Spoken Word Recognition: A Stage-processing Approach to Language Differences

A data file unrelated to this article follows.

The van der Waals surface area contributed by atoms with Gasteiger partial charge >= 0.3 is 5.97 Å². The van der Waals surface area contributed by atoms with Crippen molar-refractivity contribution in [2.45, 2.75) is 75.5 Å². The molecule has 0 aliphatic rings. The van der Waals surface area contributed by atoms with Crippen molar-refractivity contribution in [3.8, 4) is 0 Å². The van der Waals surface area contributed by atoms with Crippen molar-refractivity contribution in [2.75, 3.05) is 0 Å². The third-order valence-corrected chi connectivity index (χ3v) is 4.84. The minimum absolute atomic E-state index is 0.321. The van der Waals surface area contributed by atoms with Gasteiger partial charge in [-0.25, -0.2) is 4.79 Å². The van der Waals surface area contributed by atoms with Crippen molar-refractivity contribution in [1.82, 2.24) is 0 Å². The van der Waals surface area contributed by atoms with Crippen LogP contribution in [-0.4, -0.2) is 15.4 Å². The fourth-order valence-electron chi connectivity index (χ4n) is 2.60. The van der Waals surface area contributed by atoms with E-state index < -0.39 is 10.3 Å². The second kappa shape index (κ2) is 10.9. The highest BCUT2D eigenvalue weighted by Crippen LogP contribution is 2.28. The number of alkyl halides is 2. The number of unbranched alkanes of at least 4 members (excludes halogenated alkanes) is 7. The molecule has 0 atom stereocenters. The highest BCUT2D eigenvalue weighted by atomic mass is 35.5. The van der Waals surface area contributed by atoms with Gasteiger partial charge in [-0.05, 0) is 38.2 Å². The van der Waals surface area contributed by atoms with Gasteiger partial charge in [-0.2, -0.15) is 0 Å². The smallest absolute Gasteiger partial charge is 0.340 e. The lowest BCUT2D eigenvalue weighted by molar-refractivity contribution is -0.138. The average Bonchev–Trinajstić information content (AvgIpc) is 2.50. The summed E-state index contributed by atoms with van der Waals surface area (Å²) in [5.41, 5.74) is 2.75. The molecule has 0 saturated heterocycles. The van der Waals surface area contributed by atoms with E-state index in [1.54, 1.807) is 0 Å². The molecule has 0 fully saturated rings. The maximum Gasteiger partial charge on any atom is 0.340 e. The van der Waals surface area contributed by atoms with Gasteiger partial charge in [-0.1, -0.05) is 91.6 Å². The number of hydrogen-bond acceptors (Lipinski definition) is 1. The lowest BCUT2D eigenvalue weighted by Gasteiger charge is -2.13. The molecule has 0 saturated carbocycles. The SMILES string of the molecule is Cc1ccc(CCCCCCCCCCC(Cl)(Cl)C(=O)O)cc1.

In recognising spoken words, the retrieval of a unique mental representation from the speech input involves the exceedingly difficult task of locating word boundaries in a quasi-continuous stimulus and of finding the single representation that corresponds to highly variable acoustical forms. Many cognitive psycholinguists have proposed that these segmentation and categorisation problems are easier to solve at the sublexical than at the word level: Some sublexical representation would mediate the mapping between the acoustic signal and the mental lexicon. Accordingly, much effort has gone into disclosing a hypothesised universal perceptual building block, for example the syllable. More recent advances in speech processing research indicate, however, that speakers of different languages process speech by relying on units or segmentation strategies that are appropriate to the phonological properties of their maternal tongue. Recent data on this topic will be reviewed, with special emphasis on the stage-processing approach of the experimental situations and phenomena reported. For example, the syllabic effects observed in fragment detection and the phenomenon of blending dichotically presented words are discussed. It will be argued that although there is a strong case for language specificity in listeners' intuitions about the phonological structure of their language as well as in word recognition, less evidence is available regarding the early perceptual stages.
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